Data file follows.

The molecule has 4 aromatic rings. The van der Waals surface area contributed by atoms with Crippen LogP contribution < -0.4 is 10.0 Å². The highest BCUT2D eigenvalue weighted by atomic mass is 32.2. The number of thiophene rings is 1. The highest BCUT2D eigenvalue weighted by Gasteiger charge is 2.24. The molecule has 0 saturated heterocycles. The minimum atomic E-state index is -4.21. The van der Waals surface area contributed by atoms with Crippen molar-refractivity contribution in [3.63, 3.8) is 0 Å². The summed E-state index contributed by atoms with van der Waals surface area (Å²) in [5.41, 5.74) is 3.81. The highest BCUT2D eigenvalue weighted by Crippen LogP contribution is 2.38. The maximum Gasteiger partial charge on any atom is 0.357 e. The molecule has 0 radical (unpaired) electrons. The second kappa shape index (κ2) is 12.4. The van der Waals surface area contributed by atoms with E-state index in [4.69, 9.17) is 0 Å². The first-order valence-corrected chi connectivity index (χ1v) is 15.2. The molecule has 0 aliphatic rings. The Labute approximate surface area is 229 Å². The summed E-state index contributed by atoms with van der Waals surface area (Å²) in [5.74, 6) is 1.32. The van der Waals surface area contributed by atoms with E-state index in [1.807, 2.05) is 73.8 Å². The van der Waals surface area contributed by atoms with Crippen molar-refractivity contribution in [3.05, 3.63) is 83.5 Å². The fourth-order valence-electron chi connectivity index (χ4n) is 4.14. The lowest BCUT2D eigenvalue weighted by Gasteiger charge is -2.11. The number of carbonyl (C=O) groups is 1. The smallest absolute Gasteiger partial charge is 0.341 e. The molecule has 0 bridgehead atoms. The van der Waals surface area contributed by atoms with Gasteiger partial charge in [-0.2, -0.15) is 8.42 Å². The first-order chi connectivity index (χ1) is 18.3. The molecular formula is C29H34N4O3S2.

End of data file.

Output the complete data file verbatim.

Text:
The molecule has 4 aromatic rings. The van der Waals surface area contributed by atoms with Crippen LogP contribution < -0.4 is 10.0 Å². The highest BCUT2D eigenvalue weighted by atomic mass is 32.2. The number of thiophene rings is 1. The highest BCUT2D eigenvalue weighted by Gasteiger charge is 2.24. The molecule has 0 saturated heterocycles. The minimum atomic E-state index is -4.21. The van der Waals surface area contributed by atoms with Crippen molar-refractivity contribution in [3.63, 3.8) is 0 Å². The summed E-state index contributed by atoms with van der Waals surface area (Å²) in [5.41, 5.74) is 3.81. The highest BCUT2D eigenvalue weighted by Crippen LogP contribution is 2.38. The maximum Gasteiger partial charge on any atom is 0.357 e. The molecule has 0 radical (unpaired) electrons. The second kappa shape index (κ2) is 12.4. The van der Waals surface area contributed by atoms with E-state index in [4.69, 9.17) is 0 Å². The first-order valence-corrected chi connectivity index (χ1v) is 15.2. The molecule has 0 aliphatic rings. The Labute approximate surface area is 229 Å². The summed E-state index contributed by atoms with van der Waals surface area (Å²) in [5.74, 6) is 1.32. The van der Waals surface area contributed by atoms with E-state index in [1.807, 2.05) is 73.8 Å². The van der Waals surface area contributed by atoms with Crippen molar-refractivity contribution in [3.05, 3.63) is 83.5 Å². The fourth-order valence-electron chi connectivity index (χ4n) is 4.14. The lowest BCUT2D eigenvalue weighted by Gasteiger charge is -2.11. The number of carbonyl (C=O) groups is 1. The smallest absolute Gasteiger partial charge is 0.341 e. The molecule has 0 bridgehead atoms. The van der Waals surface area contributed by atoms with Gasteiger partial charge in [-0.2, -0.15) is 8.42 Å². The first-order chi connectivity index (χ1) is 18.3. The molecular formula is C29H34N4O3S2.